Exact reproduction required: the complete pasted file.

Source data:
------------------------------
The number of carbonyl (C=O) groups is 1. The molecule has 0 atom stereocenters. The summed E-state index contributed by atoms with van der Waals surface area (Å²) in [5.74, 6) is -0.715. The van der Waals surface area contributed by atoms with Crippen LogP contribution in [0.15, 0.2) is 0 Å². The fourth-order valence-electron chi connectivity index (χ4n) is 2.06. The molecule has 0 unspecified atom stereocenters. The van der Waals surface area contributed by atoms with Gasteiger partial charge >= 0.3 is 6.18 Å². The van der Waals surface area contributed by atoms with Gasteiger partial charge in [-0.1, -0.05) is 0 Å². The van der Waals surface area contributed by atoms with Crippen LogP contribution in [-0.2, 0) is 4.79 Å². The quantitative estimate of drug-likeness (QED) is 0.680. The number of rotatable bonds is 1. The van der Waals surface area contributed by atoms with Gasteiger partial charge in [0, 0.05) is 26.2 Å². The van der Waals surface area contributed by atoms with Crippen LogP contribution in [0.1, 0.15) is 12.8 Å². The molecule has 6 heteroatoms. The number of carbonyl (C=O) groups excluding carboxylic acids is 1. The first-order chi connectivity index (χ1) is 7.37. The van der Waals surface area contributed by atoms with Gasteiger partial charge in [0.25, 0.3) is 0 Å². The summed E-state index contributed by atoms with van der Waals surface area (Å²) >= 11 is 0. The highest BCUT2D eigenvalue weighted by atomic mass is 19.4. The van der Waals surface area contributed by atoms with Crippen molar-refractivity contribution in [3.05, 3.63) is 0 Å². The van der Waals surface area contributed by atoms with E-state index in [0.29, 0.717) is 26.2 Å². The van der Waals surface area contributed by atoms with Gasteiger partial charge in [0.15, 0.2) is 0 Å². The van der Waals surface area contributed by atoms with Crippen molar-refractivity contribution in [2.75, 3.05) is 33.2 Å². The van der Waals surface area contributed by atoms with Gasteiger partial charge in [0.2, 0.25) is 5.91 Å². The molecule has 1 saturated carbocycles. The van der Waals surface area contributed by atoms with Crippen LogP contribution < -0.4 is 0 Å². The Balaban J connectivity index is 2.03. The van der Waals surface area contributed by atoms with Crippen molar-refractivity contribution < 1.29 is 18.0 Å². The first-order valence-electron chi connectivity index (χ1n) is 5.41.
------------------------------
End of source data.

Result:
The number of carbonyl (C=O) groups is 1. The molecule has 0 atom stereocenters. The summed E-state index contributed by atoms with van der Waals surface area (Å²) in [5.74, 6) is -0.715. The van der Waals surface area contributed by atoms with Crippen LogP contribution in [0.15, 0.2) is 0 Å². The fourth-order valence-electron chi connectivity index (χ4n) is 2.06. The molecule has 0 unspecified atom stereocenters. The van der Waals surface area contributed by atoms with Gasteiger partial charge >= 0.3 is 6.18 Å². The van der Waals surface area contributed by atoms with Gasteiger partial charge in [-0.1, -0.05) is 0 Å². The van der Waals surface area contributed by atoms with Crippen LogP contribution in [-0.2, 0) is 4.79 Å². The quantitative estimate of drug-likeness (QED) is 0.680. The number of rotatable bonds is 1. The van der Waals surface area contributed by atoms with Gasteiger partial charge in [0, 0.05) is 26.2 Å². The van der Waals surface area contributed by atoms with Crippen LogP contribution in [0.1, 0.15) is 12.8 Å². The molecule has 6 heteroatoms. The number of carbonyl (C=O) groups excluding carboxylic acids is 1. The first-order chi connectivity index (χ1) is 7.37. The van der Waals surface area contributed by atoms with Gasteiger partial charge in [0.25, 0.3) is 0 Å². The summed E-state index contributed by atoms with van der Waals surface area (Å²) >= 11 is 0. The highest BCUT2D eigenvalue weighted by atomic mass is 19.4. The van der Waals surface area contributed by atoms with Crippen molar-refractivity contribution in [3.05, 3.63) is 0 Å². The van der Waals surface area contributed by atoms with E-state index in [0.29, 0.717) is 26.2 Å². The van der Waals surface area contributed by atoms with Gasteiger partial charge in [0.15, 0.2) is 0 Å². The van der Waals surface area contributed by atoms with Crippen molar-refractivity contribution in [2.75, 3.05) is 33.2 Å². The van der Waals surface area contributed by atoms with Gasteiger partial charge in [0.2, 0.25) is 5.91 Å². The molecule has 1 saturated carbocycles. The van der Waals surface area contributed by atoms with Crippen LogP contribution < -0.4 is 0 Å². The Balaban J connectivity index is 2.03. The van der Waals surface area contributed by atoms with Crippen molar-refractivity contribution < 1.29 is 18.0 Å². The first-order valence-electron chi connectivity index (χ1n) is 5.41.